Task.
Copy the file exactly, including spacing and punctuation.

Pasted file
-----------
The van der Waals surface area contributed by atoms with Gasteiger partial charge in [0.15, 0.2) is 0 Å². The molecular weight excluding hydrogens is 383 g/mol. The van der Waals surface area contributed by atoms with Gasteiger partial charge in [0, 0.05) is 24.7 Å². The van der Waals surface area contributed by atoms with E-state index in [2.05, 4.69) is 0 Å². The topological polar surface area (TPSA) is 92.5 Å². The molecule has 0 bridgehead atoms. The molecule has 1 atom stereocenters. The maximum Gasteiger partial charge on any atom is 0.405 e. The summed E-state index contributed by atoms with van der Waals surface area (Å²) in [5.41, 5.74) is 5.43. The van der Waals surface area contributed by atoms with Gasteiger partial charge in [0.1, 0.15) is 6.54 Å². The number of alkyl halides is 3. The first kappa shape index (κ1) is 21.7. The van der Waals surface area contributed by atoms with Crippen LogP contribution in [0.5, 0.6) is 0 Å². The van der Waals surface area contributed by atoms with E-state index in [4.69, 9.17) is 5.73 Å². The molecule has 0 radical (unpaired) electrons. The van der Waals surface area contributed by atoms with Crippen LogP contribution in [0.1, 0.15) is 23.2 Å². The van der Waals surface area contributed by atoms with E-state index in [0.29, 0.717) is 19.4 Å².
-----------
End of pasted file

The van der Waals surface area contributed by atoms with Gasteiger partial charge in [0.15, 0.2) is 0 Å². The molecular weight excluding hydrogens is 383 g/mol. The van der Waals surface area contributed by atoms with Gasteiger partial charge in [0, 0.05) is 24.7 Å². The van der Waals surface area contributed by atoms with E-state index in [2.05, 4.69) is 0 Å². The topological polar surface area (TPSA) is 92.5 Å². The molecule has 0 bridgehead atoms. The molecule has 1 atom stereocenters. The maximum Gasteiger partial charge on any atom is 0.405 e. The summed E-state index contributed by atoms with van der Waals surface area (Å²) in [5.41, 5.74) is 5.43. The van der Waals surface area contributed by atoms with Gasteiger partial charge in [0.1, 0.15) is 6.54 Å². The number of alkyl halides is 3. The first kappa shape index (κ1) is 21.7. The van der Waals surface area contributed by atoms with Crippen LogP contribution in [0.5, 0.6) is 0 Å². The van der Waals surface area contributed by atoms with E-state index in [4.69, 9.17) is 5.73 Å². The molecule has 0 radical (unpaired) electrons. The van der Waals surface area contributed by atoms with Crippen LogP contribution in [0.1, 0.15) is 23.2 Å². The van der Waals surface area contributed by atoms with E-state index in [0.29, 0.717) is 19.4 Å².